State honours for slain Italian agent

The body of an Italian security officer, killed in Baghdad after American troops fired at the convoy of freed journalist Giuliana Sgrena, has been sent back to Rome.

    Nicola Calipari was killed by US troops in Baghdad

    Nicola Calipari, 51, was hit in the head on Friday as he was trying to protect the journalist from a hail of bullets by US troops firing at the convoy attempting to carry her to safety.

    Draped in the Italian flag, the coffin with Calipari's remains was carried from a military aircraft at Rome's Ciampiono airport late on Saturday with full military honours.

    Sgrena and two other Italian agents who travelled in the same vehicle were wounded in the incident.

    Italian President Carlo Azeglio Ciampi and Pope John Paul II hailed the officer as "a hero" who saved Sgrena's life.

    Mourners

    The Italian president cut short a visit to Naples to oversee the ceremony at the airport.

    At Ciampi's side stood Calipari's devastated wife Rosa Maria, the couple's 19-year-old daughter and 13-year-old son as well as Prime Minister Silvio Berlusconi.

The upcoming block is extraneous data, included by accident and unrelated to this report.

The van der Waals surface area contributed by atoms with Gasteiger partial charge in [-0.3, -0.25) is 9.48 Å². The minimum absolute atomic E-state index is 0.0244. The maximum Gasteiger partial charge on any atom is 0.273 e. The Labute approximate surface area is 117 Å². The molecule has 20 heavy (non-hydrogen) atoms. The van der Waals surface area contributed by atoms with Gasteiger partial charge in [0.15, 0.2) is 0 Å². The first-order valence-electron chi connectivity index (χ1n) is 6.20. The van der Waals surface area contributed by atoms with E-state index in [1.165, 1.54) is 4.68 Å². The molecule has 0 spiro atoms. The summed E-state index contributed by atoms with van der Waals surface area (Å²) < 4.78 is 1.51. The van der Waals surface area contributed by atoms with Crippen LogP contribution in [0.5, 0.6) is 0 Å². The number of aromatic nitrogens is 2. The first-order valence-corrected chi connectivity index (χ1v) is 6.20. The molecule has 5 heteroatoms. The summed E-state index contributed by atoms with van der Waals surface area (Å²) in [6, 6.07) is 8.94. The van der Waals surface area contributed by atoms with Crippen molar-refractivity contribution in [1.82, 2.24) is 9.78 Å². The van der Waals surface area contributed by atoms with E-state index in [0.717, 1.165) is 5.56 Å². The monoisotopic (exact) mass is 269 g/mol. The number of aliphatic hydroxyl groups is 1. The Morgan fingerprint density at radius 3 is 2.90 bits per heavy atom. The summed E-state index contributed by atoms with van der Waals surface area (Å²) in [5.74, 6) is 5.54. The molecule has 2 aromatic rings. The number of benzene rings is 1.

Calipari, who was head of the Italian intelligence mission in Iraq, had been involved in negotiations leading to Sgrena's release after a month in captivity.

    Italians will be able to pay their last respects to Calipari when he lies in state on Sunday at the Vittoriano, Italy's national monument, before a state funeral scheduled for Monday.

    SOURCE: Agencies


    YOU MIGHT ALSO LIKE

    Survivor stories from Super Typhoon Haiyan

    Survivor stories from Super Typhoon Haiyan

    The Philippines’ Typhoon Haiyan was the strongest storm ever to make landfall. Five years on, we revisit this story.

    How Moscow lost Riyadh in 1938

    How Moscow lost Riyadh in 1938

    Russian-Saudi relations could be very different today, if Stalin hadn't killed the Soviet ambassador to Saudi Arabia.

    We Are Still Here: A Story from Native Alaska

    We Are Still Here: A Story from Native Alaska

    From Qatar to Alaska, a personal journey exploring what it means to belong when your culture is endangered.